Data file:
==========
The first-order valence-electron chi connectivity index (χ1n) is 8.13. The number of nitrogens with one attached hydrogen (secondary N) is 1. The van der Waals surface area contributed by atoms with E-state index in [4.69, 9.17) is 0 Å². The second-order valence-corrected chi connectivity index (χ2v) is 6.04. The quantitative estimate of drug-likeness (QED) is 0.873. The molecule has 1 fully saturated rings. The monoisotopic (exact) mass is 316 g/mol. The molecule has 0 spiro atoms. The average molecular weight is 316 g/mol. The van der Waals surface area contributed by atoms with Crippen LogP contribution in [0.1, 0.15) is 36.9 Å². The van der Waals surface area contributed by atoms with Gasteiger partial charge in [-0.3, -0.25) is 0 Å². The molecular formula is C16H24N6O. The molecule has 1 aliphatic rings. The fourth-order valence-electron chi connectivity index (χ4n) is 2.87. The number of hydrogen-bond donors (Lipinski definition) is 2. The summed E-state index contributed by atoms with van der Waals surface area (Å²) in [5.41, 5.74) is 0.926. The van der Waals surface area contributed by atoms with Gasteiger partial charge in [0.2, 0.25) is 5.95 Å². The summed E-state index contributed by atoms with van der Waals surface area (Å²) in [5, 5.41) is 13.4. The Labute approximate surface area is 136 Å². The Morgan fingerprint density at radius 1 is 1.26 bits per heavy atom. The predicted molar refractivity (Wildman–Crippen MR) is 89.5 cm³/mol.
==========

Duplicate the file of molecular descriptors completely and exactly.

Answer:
The first-order valence-electron chi connectivity index (χ1n) is 8.13. The number of nitrogens with one attached hydrogen (secondary N) is 1. The van der Waals surface area contributed by atoms with E-state index in [4.69, 9.17) is 0 Å². The second-order valence-corrected chi connectivity index (χ2v) is 6.04. The quantitative estimate of drug-likeness (QED) is 0.873. The molecule has 1 fully saturated rings. The monoisotopic (exact) mass is 316 g/mol. The molecule has 0 spiro atoms. The average molecular weight is 316 g/mol. The van der Waals surface area contributed by atoms with Crippen LogP contribution in [0.1, 0.15) is 36.9 Å². The van der Waals surface area contributed by atoms with Gasteiger partial charge in [-0.3, -0.25) is 0 Å². The molecular formula is C16H24N6O. The molecule has 1 aliphatic rings. The fourth-order valence-electron chi connectivity index (χ4n) is 2.87. The number of hydrogen-bond donors (Lipinski definition) is 2. The summed E-state index contributed by atoms with van der Waals surface area (Å²) in [5.41, 5.74) is 0.926. The van der Waals surface area contributed by atoms with Gasteiger partial charge in [0.2, 0.25) is 5.95 Å². The summed E-state index contributed by atoms with van der Waals surface area (Å²) in [5, 5.41) is 13.4. The Labute approximate surface area is 136 Å². The Morgan fingerprint density at radius 1 is 1.26 bits per heavy atom. The predicted molar refractivity (Wildman–Crippen MR) is 89.5 cm³/mol.